In 1914, Esai Maeda, also known as “Count Koma,” arrived in Brazil to establish a Japanese immigration colony. Maeda was aided in his quest by a Brazilian scholar of Scottish heritage, Gastao Gracie. Maeda was no ordinary immigrant; he was a direct pupil of the founder of Judo, Jigaro Kano. Further, Maeda was a master of both Judo and Japanese Jiu-Jitsu.

To repay Gastao’s kindness, Maeda taught Gastao’s oldest son, Carlos, the arts of Judo and Jiu-Jitsu. In turn, Carlos then taught the art to three of his four brothers: Oswaldo, Gastao, and George. And in 1925, the first Gracie Brazilian Jiu-Jitsu Academy was opened in Rio de Janeiro.
The fourth brother, Helio, was a frail young man, weighing only 135 pounds. Therefore, he was not included in the original instruction. However, he watched attentively from the side of the mat. One day when the other brothers failed to show up to teach class, Helio provided instruction based on his modified versions of the Jiu-Jitsu techniques. Helio focused on using leverage, rather than strength, to apply the techniques.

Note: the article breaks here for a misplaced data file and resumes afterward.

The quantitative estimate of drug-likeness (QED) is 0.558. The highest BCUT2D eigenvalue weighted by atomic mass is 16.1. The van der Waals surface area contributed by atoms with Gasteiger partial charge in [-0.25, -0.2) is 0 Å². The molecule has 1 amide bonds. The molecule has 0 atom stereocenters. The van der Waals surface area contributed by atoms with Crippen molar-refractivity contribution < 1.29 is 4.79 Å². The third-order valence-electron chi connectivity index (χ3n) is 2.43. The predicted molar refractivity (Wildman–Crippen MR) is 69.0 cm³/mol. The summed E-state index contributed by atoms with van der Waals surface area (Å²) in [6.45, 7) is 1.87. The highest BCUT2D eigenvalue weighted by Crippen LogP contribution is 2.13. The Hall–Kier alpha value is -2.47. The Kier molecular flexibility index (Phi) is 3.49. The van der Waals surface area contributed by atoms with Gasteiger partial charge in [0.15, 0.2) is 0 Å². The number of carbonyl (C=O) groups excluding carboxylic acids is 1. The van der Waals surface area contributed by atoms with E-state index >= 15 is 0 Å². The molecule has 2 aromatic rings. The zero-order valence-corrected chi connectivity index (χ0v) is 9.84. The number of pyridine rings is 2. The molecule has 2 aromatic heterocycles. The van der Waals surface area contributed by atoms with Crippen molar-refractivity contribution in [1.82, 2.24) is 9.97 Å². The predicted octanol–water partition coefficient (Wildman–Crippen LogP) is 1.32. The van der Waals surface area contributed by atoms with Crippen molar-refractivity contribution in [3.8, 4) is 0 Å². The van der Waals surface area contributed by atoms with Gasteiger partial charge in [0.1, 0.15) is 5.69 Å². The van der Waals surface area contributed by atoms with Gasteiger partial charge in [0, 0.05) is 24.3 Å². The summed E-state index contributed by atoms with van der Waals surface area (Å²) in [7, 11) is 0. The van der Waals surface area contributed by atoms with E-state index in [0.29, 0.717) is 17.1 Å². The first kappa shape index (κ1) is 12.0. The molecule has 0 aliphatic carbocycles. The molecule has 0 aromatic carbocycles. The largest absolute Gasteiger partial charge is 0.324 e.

The concept of techniques based on leverage, not strength, became the essential principle of Brazilian Jiu-Jitsu, or BJJ. To prove the effectiveness of their art, the Gracies followed in the tradition of Maeda and provided an open challenge to anyone who doubted the applicability of BJJ in a real fight. These challenges, known as “Vale Tudo” (Portuguese for “anything goes”) matches, manifested themselves in a manner of combat that is the precursor to today’s MMA.